Emerging out of the pandemic into social life is akin to waking up in a new time zone. It feels a little off. The habits and customs that were once natural, spontaneous or habitual are now upended. While many are eager to gather in small or large groups and attend functions and events, many have found relief in the time at home and preferring the quiet life.
Orienting what’s acceptable in numbers of people, vaccination status, when to wear masks or ditch them, and seeing old familiar faces after nearly a year, all creates a social awkwardness that feels overburdensome. Sometimes, it’s easier to just stay in.
Staying in is a choice that many residents have always enjoyed. The Methow is funny place because it draws opposing types of people. People who love its small town, yet vibrant social fabric, dive headfirst into volunteering at events, attend classes and workshops, and generally stay terribly busy. They are drawn to the rich artistic flare and one-of-a-kind, community-centric life that truly makes the Methow Valley unique. But the valley also attracts hermits, those who’d prefer to stay at home, do their own thing, and relish in down time. And I mean this in the most gracious way. I too enjoy my hermit tendencies and the pandemic has allowed me the freedom to be at home, unpressured.
I recently had an over-the-fence chat with my next-door neighbor about the phenomenon of social re-entry. After a busy weekend of Farmer’s Market and a Celebration of Life last weekend, surrounded by a lot of people for the first time in long time, the weekend felt socially exhausting, necessitating a recovery period of voluntary re-isolation. We both agreed navigating re-entry is a bit wrought with some unease; however, we also agreed that this unease always existed prior to the pandemic.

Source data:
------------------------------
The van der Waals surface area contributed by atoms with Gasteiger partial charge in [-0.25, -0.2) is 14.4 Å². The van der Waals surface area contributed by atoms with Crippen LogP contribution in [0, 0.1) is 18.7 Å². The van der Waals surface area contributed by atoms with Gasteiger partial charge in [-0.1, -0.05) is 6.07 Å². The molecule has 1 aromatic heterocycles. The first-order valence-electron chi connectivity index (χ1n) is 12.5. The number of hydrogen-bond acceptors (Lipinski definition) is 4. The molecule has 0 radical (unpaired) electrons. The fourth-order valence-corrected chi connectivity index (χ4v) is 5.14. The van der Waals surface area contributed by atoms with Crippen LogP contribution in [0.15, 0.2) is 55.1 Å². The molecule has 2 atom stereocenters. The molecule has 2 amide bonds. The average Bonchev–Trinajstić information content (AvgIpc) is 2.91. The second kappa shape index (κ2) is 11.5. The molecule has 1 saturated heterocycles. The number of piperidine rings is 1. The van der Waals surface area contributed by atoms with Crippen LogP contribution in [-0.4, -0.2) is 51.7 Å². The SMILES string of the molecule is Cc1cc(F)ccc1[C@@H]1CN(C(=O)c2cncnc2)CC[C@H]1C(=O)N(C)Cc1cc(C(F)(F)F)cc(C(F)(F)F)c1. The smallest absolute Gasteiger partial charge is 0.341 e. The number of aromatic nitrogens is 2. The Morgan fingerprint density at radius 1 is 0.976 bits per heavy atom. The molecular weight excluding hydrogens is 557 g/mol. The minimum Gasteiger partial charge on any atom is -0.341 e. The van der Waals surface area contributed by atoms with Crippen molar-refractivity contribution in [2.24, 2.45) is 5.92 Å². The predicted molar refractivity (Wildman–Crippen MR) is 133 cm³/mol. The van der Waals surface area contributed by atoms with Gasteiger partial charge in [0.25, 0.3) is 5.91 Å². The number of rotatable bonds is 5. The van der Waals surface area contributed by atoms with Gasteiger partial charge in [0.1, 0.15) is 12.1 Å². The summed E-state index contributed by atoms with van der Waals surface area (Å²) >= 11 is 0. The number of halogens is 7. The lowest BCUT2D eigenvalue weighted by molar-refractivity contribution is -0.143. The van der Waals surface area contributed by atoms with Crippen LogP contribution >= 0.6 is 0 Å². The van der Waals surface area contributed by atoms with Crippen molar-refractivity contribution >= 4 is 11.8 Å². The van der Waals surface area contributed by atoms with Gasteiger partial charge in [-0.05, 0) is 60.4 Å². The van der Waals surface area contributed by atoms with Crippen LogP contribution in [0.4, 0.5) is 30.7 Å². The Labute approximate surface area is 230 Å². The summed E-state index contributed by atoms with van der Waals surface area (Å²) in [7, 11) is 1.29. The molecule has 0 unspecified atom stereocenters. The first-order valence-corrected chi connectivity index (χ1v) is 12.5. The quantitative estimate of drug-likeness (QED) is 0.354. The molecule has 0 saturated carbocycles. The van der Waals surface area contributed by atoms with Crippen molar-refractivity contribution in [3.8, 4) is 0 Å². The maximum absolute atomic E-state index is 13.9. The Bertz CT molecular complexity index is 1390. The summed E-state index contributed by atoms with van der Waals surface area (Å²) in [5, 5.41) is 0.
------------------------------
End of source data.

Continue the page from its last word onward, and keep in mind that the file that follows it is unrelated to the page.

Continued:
Like the climate and physical landscape that it is nestled within, the social landscape of the valley can be extreme. For born-and-bred locals, it probably does not seem strange. However, believe it or not, the social circles of the valley can be obscure, sometimes completely impenetrable. According to my neighbor, she attributes this social harshness and obscurity to people’s extreme hobbies.
Upon reflection, we are a community that attracts people with extreme hobbies, and the pace of life lends itself to develop them more deeply. The pandemic gave permission to people to start new hobbies or further develop them, but the Methow has always been a place of hobbyists.
Valley-wide hobbies run the gamut of interests and most people take them very seriously. Be it artistic interests, musical prowess, horseback riding, athletic pursuits or (king among them) gardening, valley folk pursue their hobbies with purpose, intention and ambition. This type of dedication takes time and commitment, whether is watercolor painting or ultra-running (or both!) — what falls to the wayside is often a wide cast social net.
Serious hobbyists tend to commune with like-minded folks with similar hobbies, creating a small circle of friends with whom they can share in their craft and activities. This type of bond is enriching and fulfilling; it’s truly a blessing to connect with people who love what you love. However, it creates tight-knit groups that leave little wiggle room for newcomers, and newcomers then tend to form their own groups based on similar interests.
If you are a hobby-less person, it can be a bit murky stepping into the valley’s fabric of extreme hobbyists. Step out of the pandemic and rest assured, there are non-extremists out here walking the trails instead of running, buying vegetables instead of growing their own, enjoying art instead of creating it. One thing I have learned through this pandemic is that being a generalist is as useful as being a specialist, and you can pick up any skill or hobby with a YouTube video. Share with me your hobby, extreme or not, to feature in my column!